Social Media Marketing Manager

These days, businesses need talented marketing professionals who understand, and can work with, social media. These individuals must know what it takes to make a brand really stand out from the competition. The job involves the overseeing of the design and execution of social marketing media strategies and the communication strategy. The purpose of this job is to increase audience growth and promote the company and its brands.

Online Community Manager

The core responsibilities of this job are to maintain a brand’s community online and to ensure ongoing active engagement. This individual handles the day-to-day content that is posted on social media platforms and analyses and measures basic metrics using social media tools. This job is great if you enjoy a job that allows you to work with and build relationships with customers. The primary goal is to improve brand awareness and brand loyalty by increasing Web traffic. The job requires individuals that are flexible and adaptable in order to deal with variety and constant changes and developments.

Social Media Specialist

Like many other jobs in social media, this one is a combination of things: copywriting, some general management, brand management, and social media marketing. In order to be a good fit for this job you need to be a self-starter and be able to plan, execute, and manage social media initiatives from start to finish. If you are a people person, this job also provides you with the opportunity to interact with customers on social media sites because part of your function is to be the human face of a company.

 

Tips for Negotiating the Salary that You Want

You have been granted a job interview and the employer seems impressed by you as an applicant, but now you need to talk about money. This is a difficult and sensitive issue for many of us. You need to know when to avoid the topic, when to raise the subject, and then how to negotiate the salary you want. Here are some strategies that will help you do so successfully while ensuring you get your dream job.

Salary

Do Your Research

Before you go for the interview you should do some preparation. Firstly, you must do the math and have a clear idea of what your minimum salary expectations are based on your requirements. Secondly, do some research to establish the market related, average salary. Finally, learn what you can about the pay scale the company you are interviewing with even though they will probably tell you about it during the recruitment process.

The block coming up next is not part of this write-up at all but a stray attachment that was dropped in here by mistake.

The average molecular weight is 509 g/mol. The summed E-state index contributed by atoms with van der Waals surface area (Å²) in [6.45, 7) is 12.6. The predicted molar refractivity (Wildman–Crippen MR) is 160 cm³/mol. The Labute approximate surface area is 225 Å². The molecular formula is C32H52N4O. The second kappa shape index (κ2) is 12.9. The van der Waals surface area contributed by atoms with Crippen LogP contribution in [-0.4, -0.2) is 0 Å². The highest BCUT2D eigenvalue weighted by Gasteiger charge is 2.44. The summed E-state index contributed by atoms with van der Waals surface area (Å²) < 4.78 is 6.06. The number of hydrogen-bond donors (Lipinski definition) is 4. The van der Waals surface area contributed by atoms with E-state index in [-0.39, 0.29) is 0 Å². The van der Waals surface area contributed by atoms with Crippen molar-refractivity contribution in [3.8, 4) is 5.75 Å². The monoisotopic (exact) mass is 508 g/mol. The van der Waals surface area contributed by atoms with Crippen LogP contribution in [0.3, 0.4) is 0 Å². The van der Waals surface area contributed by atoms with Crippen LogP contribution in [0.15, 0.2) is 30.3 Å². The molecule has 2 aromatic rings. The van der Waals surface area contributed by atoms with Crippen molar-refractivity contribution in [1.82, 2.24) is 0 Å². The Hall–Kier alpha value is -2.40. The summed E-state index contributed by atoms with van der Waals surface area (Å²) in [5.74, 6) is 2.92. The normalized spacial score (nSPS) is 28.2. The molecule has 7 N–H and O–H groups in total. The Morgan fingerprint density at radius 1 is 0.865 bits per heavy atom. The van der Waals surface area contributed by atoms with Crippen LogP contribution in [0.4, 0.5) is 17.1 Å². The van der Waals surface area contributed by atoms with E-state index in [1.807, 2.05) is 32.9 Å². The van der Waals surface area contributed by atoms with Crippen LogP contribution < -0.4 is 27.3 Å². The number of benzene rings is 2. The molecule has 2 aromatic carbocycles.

Don’t Discuss Money Too Early

There are experts that claim that you should avoid or side-step the topic entirely if possible in the first interview. The focus first needs to be on your value to the employer and your past relevant accomplishments. There’s no point—in fact it could be very counterproductive—to discuss the pay you want before the company has decided they want you for the job! In addition, don’t be the first to raise the issue or propose a figure. If they employer pushes you for a figure, introduce a salary range, indicate you are prepared to negotiate, and then wait for the response.

Emphasize the Benefits or Value of your Skills

Your focus needs to be on your accomplishments. Describe or quantify them in terms of measurable results such as sales figures, savings, or productivity increases. Also mention any employee awards such as bonuses or incentive awards that you received. All of these factors will make you appear more valuable in the employer’s eyes and are therefore likely to increase the salary figure that they offer you.

Understand your Value

You need to ask yourself whether or not you are in a position of power. Are you and the skills you offer particularly in demand? If the answer to either of these questions is yes, you need to draw attention to it without being overly confident and certainly without being arrogant.

How to Respond to a Low Offer

The interview went well and the company wants to hire you. However, the salary they are offering is low. There could be several reasons for this: internal pay-scales that must be operated within, union imposed pay scales, or they need to be reminded why you would be a valuable asset. If you have established it’s the last reason, enter negotiations based on your ability to perform in the position.

Consider Additional Compensation Items